Rothamsted Research has updated its oilseed rape online disease risk forecasts for light leaf spot and phoma leaf spot for the 2013/14 growing season.
They suggest that although the risk prediction is lower than in recent years, disease pressure will be high due to the crop situation in the field. The warm, dry summer has slowed the development of fruiting bodies of both the light leaf spot fungus and the phoma leaf spot fungus resulting in a reduced prediction of severity of light leaf spot in spring and a mid to late onset of the phoma epidemic. However, the long drawn out harvest has affected sowing of the new season’s crop so that there are effectively two types of oilseed rape crop in the field.
Early sown crops, now well established with fairly large plants (5-10 leaves) are at risk from light leaf spot but should escape phoma. Late sown crops with either very small plants or struggling to emerge will have missed the onset of light leaf spot but will be at risk from phoma infection, according to Weather Innovations plant pathologist Dr Neal Evans.
“As we all know, it’s been a strange year for many reasons” he says, “The late harvest has created a unique situation with effectively two different types of oilseed rape crop, each with their own issues with respect to disease. Due to the polycyclic nature of light leaf spot, early sown crops are inherently at greater risk of this disease. However, the warm dry weather we encountered in August and September means that Phoma ascospores are only being released now, so these early crops have probably escaped the worst of the phoma epidemic. In contrast, late sown, backward crops have probably missed the worst of the light leaf spot epidemic, but will be vulnerable to infection from the current flush of phoma spores. There is a real need for extra vigilance this year.”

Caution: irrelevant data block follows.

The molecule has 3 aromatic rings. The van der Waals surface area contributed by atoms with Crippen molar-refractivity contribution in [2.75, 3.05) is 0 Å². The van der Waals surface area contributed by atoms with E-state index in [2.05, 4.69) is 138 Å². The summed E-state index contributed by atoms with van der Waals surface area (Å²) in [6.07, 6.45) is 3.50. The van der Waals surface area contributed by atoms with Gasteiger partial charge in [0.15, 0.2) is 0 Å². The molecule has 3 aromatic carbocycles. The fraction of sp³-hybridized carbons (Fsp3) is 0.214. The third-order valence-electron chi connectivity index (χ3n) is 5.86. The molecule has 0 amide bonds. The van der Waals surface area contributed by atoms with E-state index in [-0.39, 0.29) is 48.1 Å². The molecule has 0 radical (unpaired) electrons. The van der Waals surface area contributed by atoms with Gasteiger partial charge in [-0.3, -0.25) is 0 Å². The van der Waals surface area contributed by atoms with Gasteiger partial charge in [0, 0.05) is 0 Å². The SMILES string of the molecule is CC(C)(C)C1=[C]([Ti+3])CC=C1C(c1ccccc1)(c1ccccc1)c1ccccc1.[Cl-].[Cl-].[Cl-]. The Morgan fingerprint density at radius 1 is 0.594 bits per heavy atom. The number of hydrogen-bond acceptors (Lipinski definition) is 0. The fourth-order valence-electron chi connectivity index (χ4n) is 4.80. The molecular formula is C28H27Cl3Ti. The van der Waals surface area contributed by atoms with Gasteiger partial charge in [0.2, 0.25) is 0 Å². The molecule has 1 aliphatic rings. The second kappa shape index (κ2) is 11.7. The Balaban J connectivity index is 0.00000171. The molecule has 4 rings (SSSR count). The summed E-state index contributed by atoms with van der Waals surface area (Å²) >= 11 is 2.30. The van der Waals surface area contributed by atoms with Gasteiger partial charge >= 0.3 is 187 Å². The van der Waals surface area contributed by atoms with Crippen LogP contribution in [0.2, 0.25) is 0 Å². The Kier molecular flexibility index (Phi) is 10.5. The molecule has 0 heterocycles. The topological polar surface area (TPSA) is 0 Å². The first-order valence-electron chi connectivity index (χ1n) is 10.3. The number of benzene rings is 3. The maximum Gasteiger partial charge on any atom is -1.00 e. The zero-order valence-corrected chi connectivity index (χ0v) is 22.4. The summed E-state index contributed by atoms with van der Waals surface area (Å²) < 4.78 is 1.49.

For more details, visit the Rothamsted forecast websites at http://www.rothamsted.ac.uk/light-leaf-spot-forecast for light leaf spot and http://www.rothamsted.ac.uk/phoma-leaf-spot-forecast for phoma.
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